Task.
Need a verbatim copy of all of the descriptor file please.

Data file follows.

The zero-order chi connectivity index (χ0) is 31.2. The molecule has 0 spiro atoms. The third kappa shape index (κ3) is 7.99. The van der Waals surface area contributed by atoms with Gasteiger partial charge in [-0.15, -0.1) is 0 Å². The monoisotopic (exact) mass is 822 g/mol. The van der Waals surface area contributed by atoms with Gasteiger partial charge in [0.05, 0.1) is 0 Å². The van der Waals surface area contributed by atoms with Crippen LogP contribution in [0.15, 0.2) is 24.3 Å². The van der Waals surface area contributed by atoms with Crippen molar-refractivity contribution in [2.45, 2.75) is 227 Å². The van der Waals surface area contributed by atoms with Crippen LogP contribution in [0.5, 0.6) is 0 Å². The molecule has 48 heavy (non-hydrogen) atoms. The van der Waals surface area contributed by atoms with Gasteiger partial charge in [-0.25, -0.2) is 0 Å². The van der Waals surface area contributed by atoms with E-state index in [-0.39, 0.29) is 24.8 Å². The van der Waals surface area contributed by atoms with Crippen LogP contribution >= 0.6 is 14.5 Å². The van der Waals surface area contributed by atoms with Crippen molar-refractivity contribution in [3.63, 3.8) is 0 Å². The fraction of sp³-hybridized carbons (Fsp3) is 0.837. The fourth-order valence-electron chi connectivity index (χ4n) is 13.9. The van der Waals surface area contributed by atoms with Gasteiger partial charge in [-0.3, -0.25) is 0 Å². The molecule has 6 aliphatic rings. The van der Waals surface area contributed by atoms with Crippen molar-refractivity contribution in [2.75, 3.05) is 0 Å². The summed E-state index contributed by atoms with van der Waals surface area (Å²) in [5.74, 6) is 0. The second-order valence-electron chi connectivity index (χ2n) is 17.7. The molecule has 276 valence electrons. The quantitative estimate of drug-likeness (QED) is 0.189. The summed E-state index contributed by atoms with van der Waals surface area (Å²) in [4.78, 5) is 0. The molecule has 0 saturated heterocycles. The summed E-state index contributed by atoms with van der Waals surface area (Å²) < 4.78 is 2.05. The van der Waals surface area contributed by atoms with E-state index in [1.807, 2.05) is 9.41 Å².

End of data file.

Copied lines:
The zero-order chi connectivity index (χ0) is 31.2. The molecule has 0 spiro atoms. The third kappa shape index (κ3) is 7.99. The van der Waals surface area contributed by atoms with Gasteiger partial charge in [-0.15, -0.1) is 0 Å². The monoisotopic (exact) mass is 822 g/mol. The van der Waals surface area contributed by atoms with Gasteiger partial charge in [0.05, 0.1) is 0 Å². The van der Waals surface area contributed by atoms with Crippen LogP contribution in [0.15, 0.2) is 24.3 Å². The van der Waals surface area contributed by atoms with Crippen molar-refractivity contribution in [2.45, 2.75) is 227 Å². The van der Waals surface area contributed by atoms with Crippen LogP contribution in [0.5, 0.6) is 0 Å². The molecule has 48 heavy (non-hydrogen) atoms. The van der Waals surface area contributed by atoms with Gasteiger partial charge in [-0.25, -0.2) is 0 Å². The van der Waals surface area contributed by atoms with E-state index in [-0.39, 0.29) is 24.8 Å². The van der Waals surface area contributed by atoms with Crippen LogP contribution >= 0.6 is 14.5 Å². The van der Waals surface area contributed by atoms with Crippen molar-refractivity contribution in [3.63, 3.8) is 0 Å². The fraction of sp³-hybridized carbons (Fsp3) is 0.837. The fourth-order valence-electron chi connectivity index (χ4n) is 13.9. The van der Waals surface area contributed by atoms with Gasteiger partial charge in [-0.3, -0.25) is 0 Å². The molecule has 6 aliphatic rings. The van der Waals surface area contributed by atoms with Crippen molar-refractivity contribution in [2.75, 3.05) is 0 Å². The summed E-state index contributed by atoms with van der Waals surface area (Å²) in [5.74, 6) is 0. The second-order valence-electron chi connectivity index (χ2n) is 17.7. The molecule has 276 valence electrons. The quantitative estimate of drug-likeness (QED) is 0.189. The summed E-state index contributed by atoms with van der Waals surface area (Å²) in [4.78, 5) is 0. The molecule has 0 saturated heterocycles. The summed E-state index contributed by atoms with van der Waals surface area (Å²) < 4.78 is 2.05. The van der Waals surface area contributed by atoms with E-state index in [1.807, 2.05) is 9.41 Å².